by: Lisa Ricciotti

February 2009
email to a friend

Traffic Shockwaves

Next time you’re stuck in bumper-to-bumper traffic, think of Japan. That’s where Nagoya University’s Dr. Yuki Sugiyama has solved the mystery of why traffic jams occur. Sugiyama’s research shows that when the loss of momentum so maddening to motorists can’t be blamed on the usual suspects (collisions, construction or stalled vehicles), the cause is attributed to drivers themselves. Or more specifically, traffic jams are caused by fluctuations in drivers’ speeds on maxed-to-capacity roads.

As Sugiyama puts it: “When a large number of vehicles, beyond the road capacity, are successively injected into the road, the density exceeds the critical value and the free flow state becomes unstable.” Translation: traffic jam.

It sounds like a “Well, duh!” conclusion, but Sugiyama puzzled over the traffic jam dilemma for more than a decade by building on a mathematical model of traffic flow called shockwaves, developed around 1990. Its premise: just one small event, a driver slowing in dense traffic, for example, can have far-reaching consequences – including massive snarl-ups. Sugiyama’s team recently went into the record books as the first researchers to prove the ripple-effect theory in real life. But the question still remains: how to avoid traffic jams?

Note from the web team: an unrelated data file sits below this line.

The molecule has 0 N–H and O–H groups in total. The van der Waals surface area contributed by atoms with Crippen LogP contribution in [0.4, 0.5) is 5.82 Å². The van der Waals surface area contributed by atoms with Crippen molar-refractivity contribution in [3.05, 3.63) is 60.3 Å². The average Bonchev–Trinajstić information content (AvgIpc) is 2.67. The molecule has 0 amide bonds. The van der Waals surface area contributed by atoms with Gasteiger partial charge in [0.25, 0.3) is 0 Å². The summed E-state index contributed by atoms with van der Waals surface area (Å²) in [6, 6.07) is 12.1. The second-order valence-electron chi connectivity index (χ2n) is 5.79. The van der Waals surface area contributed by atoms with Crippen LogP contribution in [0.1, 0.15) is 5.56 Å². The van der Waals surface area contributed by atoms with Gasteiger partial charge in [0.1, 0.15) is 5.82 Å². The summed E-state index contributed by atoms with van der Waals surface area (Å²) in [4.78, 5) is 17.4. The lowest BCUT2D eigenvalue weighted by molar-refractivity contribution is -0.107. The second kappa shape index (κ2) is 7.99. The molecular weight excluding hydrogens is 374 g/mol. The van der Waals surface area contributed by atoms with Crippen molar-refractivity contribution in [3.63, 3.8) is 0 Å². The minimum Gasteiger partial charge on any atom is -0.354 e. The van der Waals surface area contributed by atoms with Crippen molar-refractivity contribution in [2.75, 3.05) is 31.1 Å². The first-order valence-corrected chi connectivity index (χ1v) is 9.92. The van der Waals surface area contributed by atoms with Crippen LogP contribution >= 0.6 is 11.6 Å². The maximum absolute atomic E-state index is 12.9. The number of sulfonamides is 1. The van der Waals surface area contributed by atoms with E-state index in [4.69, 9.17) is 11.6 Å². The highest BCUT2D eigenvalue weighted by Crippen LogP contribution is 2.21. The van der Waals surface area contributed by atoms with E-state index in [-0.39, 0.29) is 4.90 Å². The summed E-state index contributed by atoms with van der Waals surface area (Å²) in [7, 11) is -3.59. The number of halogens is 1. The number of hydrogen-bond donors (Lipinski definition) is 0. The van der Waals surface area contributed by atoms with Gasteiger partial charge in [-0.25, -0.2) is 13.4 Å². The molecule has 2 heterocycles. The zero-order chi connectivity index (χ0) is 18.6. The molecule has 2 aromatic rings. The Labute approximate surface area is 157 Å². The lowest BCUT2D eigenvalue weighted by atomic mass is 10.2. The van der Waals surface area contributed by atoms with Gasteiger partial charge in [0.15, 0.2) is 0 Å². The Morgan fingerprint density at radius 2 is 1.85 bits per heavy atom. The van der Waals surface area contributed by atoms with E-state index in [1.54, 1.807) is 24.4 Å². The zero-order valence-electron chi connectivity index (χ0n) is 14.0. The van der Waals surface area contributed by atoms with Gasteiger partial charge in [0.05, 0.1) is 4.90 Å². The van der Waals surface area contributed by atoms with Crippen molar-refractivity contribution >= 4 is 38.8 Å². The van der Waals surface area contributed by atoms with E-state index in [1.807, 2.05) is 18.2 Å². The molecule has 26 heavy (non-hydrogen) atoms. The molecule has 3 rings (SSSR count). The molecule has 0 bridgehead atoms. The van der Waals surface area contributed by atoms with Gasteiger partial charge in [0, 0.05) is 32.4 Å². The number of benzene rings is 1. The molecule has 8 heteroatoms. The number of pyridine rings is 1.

Think Like a Road Engineer

The challenge: Efforts to smooth traffic flow through improved road design help, but reducing vehicle density is most important. That’s the conclusion some experts have drawn from Sugiyama’s research, noting that speed variations create shockwaves in heavy traffic but have little impact when cars are spread out.

Solution:

Build more roads – lots of them. Over the past 20 years, the number of passenger vehicles in Canada has increased by some 60 per cent. The increase in roadways for the same period? Twenty per cent.

Think Like an Environmentalist

The challenge: Adding more roads is a band-aid solution. Focus on a real fix – reduce the need for cars by getting drivers off their auto addiction.

Solution:

Commuters need to opt more often for public transit, biking, carpooling and living within walking distance of their work. And cities need to build more LRTs, not more highways.

Think Like an Android